Setting the record straight on hot-weather health myths.
1. True or false: Poison ivy isn’t contagious.
True. Poison ivy is caused by contact with the plant’s oil, and while blisters on the skin contain fluid that has inflammatory cells and proteins, “the cells can’t be transmitted to another person,” says Ava Shamban, M.D., assistant clinical professor of dermatology at UCLA. But you can “catch” poison ivy if you touch clothing that has brushed against the plant and has oil on it. When working outside, wear long pants, shirts with sleeves, boots, and gloves, and then wash exposed duds in hot water.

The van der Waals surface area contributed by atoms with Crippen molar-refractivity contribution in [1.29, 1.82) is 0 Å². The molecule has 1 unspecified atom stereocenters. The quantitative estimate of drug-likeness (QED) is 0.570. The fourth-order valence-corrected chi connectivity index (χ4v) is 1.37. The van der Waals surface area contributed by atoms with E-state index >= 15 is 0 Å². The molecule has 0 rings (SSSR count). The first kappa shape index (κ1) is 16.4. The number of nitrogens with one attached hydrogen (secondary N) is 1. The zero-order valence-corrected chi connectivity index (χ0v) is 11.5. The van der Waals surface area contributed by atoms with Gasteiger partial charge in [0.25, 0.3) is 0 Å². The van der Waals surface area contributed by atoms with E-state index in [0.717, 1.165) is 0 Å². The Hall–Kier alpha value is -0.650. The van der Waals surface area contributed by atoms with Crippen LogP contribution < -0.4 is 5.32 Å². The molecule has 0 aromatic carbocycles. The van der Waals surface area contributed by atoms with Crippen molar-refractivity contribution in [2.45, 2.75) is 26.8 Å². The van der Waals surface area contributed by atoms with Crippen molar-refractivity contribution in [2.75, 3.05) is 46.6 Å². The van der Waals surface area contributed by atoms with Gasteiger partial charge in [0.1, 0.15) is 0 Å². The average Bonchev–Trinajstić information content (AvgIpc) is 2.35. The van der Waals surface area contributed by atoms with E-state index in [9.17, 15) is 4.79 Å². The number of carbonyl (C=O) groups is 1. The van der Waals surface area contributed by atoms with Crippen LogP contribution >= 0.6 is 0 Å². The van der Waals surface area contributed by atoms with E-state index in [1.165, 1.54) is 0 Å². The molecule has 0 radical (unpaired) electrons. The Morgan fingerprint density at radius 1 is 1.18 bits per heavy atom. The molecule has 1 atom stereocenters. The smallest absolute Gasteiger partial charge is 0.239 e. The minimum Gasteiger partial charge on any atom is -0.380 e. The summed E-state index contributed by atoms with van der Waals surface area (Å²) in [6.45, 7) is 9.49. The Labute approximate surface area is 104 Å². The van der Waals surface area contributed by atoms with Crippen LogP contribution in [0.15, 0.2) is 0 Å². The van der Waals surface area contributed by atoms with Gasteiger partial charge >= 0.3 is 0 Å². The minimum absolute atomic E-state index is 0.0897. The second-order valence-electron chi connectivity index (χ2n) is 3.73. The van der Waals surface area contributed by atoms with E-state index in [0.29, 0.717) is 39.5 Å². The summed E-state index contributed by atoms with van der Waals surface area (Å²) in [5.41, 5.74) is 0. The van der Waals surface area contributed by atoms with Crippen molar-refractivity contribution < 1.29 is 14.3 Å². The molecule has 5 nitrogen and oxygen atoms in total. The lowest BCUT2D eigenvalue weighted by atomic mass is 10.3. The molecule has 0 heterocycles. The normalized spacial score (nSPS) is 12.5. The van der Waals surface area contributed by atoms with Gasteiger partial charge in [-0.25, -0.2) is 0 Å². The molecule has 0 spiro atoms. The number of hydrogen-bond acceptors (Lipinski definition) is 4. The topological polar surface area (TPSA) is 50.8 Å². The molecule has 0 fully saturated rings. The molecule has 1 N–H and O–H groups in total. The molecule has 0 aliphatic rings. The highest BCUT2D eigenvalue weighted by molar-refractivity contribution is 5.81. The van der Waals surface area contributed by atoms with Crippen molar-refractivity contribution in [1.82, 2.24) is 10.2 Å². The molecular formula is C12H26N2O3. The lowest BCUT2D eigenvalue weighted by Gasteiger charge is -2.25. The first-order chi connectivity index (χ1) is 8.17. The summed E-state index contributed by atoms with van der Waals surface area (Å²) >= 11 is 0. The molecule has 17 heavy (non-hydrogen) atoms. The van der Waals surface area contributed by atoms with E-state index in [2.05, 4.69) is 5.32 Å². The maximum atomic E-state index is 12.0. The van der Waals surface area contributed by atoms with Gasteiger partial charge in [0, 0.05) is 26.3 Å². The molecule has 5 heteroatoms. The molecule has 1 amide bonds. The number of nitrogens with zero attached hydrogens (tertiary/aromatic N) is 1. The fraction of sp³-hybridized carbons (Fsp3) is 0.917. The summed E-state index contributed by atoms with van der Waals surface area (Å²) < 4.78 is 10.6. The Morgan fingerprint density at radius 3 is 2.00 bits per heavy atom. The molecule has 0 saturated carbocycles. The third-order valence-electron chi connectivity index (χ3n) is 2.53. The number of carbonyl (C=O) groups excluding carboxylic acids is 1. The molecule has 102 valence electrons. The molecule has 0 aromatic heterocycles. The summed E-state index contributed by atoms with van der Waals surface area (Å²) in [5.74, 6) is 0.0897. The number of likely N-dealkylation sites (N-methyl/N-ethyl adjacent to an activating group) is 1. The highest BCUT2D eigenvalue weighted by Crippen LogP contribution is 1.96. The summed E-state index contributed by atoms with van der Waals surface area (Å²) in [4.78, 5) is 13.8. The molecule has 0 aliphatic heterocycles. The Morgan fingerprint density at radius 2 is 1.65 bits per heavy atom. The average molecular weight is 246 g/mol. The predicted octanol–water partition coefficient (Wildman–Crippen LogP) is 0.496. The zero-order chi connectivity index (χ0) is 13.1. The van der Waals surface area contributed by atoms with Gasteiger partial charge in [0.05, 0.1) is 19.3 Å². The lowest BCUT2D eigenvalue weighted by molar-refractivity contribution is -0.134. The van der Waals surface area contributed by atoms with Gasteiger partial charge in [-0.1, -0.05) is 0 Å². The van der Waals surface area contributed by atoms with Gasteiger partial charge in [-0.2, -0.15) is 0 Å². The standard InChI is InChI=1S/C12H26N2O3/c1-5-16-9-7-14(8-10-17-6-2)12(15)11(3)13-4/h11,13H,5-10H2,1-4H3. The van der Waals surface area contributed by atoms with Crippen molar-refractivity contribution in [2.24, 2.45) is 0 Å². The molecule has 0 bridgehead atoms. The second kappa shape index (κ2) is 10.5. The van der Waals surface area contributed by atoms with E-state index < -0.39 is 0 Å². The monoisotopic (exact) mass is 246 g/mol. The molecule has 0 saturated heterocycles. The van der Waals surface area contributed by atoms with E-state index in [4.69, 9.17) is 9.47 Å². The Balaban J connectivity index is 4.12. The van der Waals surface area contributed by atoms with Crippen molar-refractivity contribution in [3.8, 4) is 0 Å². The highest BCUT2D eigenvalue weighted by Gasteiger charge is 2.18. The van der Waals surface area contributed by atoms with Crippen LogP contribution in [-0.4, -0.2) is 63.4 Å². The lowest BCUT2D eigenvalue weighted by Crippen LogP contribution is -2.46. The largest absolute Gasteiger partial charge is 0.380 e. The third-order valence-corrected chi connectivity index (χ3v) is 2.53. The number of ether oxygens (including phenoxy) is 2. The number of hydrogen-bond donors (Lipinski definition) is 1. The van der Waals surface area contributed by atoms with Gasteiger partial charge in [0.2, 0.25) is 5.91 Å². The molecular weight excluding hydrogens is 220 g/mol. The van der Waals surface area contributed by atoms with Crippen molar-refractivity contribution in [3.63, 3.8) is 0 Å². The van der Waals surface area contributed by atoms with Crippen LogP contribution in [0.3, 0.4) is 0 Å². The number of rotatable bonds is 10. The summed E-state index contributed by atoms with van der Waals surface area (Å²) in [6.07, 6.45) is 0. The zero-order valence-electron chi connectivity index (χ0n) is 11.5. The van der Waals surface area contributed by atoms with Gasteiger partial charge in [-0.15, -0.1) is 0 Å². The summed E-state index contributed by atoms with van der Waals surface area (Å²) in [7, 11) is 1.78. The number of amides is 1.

2. True or false: Eating garlic repels mosquitoes.
False. Many people claim that garlic breath can ward off the pesky critters, but the most effective solution remains DEET-based sprays. Just avoid the eyes and nose, and don’t spray children under 2 months old, says Joe Conlon, technical adviser for the American Mosquito Control Association. Not a DEET fan? Look for a repellent that contains picaridin (marketed as Cutter Advanced). And beware if you’re female, blond, overweight, active, or fidgety: Research shows that mosquitoes are drawn to people with these characteristics.
3. True or false: Sparklers are safer than other fireworks.
False. “More accidents happen with sparklers than with any other type of fireworks,” says Jeremy Fine, M.D., a Los Angeles–based internist. Always supervise kids and have them wear gloves when holding sparklers; avoid lighting more than one at a time; and stash the remains in dirt or water so a hot sparkler can’t start a fire.